While Boston, Cambridge, and several other municipalities have halted construction projects to help stop the spread of coronavirus, Governor Charlie Baker said Tuesday that he believes most such work should continue.
Baker pointed to Greater Boston’s long-running housing shortage — and the high prices it creates for renters and home buyers — as reasons to allow as many projects as possible to keep moving forward. He said the state plans to issue guidance soon to help ensure added worker safety measures are in place at construction sites during the coronavirus crisis.
"There’s a lot of new housing being built right now,” said Baker, who has set a goal of adding 135,000 new homes in the state by 2025. “To completely lose potentially all of that new housing for the Commonwealth would be a tremendous loss.”
His stance is at odds with the position taken by Boston Mayor Martin J. Walsh, who last week ordered a temporary halt to construction in Boston, citing concerns about workers spreading the virus on sometimes-crowded job sites. Cambridge quickly followed suit, and several suburbs have enacted or are considering similar bans.
Elsewhere around Greater Boston, however, construction work continues.
Somerville on Friday said it will require detailed safety plans and frequent site inspections, but allow most jobs to proceed. Other cities are largely business as usual, with some contractors redeploying workers from their shut-down jobs to build faster where they still can.
Also, the Baker administration has maintained that construction for the state Department of Transportation and Massachusetts Port Authority will continue as essential infrastructure work — a ruling some builders of even non-infrastructure projects, such as an apartment building on Massport-owned land in the Seaport, say exempts them, too, from the city’s shutdown.
The decision to keep building has drawn fire on social media and in news reports from construction workers and others worried about spreading coronavirus on job sites, where workers often eat together, share portable bathrooms, and sometimes work in confined spaces.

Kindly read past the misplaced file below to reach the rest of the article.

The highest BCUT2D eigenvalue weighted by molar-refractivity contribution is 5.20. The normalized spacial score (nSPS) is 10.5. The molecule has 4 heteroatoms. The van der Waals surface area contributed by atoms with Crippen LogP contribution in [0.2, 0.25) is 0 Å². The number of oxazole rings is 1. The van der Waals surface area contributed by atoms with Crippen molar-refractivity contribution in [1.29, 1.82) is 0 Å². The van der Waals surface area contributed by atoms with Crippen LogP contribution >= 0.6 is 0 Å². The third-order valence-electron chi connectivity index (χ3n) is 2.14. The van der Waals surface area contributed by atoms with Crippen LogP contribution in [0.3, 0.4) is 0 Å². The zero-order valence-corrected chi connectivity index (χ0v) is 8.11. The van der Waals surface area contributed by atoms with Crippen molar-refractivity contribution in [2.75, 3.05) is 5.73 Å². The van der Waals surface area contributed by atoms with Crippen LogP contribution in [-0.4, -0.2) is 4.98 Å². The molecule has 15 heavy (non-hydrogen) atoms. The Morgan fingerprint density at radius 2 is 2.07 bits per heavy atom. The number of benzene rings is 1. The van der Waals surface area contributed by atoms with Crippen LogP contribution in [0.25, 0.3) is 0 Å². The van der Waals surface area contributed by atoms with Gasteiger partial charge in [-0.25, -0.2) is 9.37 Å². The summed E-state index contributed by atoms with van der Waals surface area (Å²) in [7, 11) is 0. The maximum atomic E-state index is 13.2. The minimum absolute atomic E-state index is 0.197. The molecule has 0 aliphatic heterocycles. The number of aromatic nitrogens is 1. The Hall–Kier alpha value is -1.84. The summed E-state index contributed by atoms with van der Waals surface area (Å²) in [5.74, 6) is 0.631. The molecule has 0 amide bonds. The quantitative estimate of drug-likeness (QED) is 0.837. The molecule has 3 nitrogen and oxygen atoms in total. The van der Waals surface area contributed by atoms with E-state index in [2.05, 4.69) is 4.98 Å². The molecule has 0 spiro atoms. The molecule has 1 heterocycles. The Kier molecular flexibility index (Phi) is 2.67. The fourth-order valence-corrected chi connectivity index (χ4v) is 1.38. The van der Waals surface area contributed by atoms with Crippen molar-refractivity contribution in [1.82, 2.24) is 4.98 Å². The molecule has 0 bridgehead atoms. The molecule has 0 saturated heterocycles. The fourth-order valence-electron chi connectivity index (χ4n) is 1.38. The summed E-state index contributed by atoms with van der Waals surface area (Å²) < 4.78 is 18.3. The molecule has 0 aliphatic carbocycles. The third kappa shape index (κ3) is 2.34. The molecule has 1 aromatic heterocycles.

Compounding their concern, workers often move from job to job, raising the possibility that someone infected on one project could spread the virus to workers at another.
“People are scared, and they’re justified in that,” said Frank Callahan, president of the Massachusetts Building Trades Council. "To us, the safety of our workers is the most important thing.”
If work continues, said Callahan, whose group is made up of unions representing about 75,000 construction workers across the state, there must be consistent rules to ensure safety, as opposed to the current mishmash from town to town and job to job.
“With everything being so different, it creates a lot of confusion,” he said. “We need clear guidance here.”
Meanwhile, contractors that are still building are working out safety plans of their own. Callahan Construction, a large builder based in Bridgewater, is installing more hand-washing stations, regularly cleaning job site trailers, and holding onsite meetings in open-air settings when possible.
“The industry continues work throughout the majority of Massachusetts and is implementing enhanced systems and processes to increase overall safety and wellness,” said president Pat Callahan (no relation to Frank Callahan.)
Baker on Tuesday said that clear statewide guidance would be coming soon. His administration exempted construction from the stay-at-home advisory it issued Monday, listing it among essential industries, and is working with industry officials to come up with clear rules for how best to build safely. It’s not clear whether statewide rules would override local bans, like Boston’s, but a Walsh spokeswoman said City Hall is consulting state officials as they review the policies.
Given the billions of dollars in development underway in Massachusetts and the risks in letting projects sit idle for too long, Baker said, he was loath to stop construction entirely.
“The thing to remember about shutting down construction is you’re not just shutting it down for a few days,” he said. “In many cases, you may be shutting it down permanently.”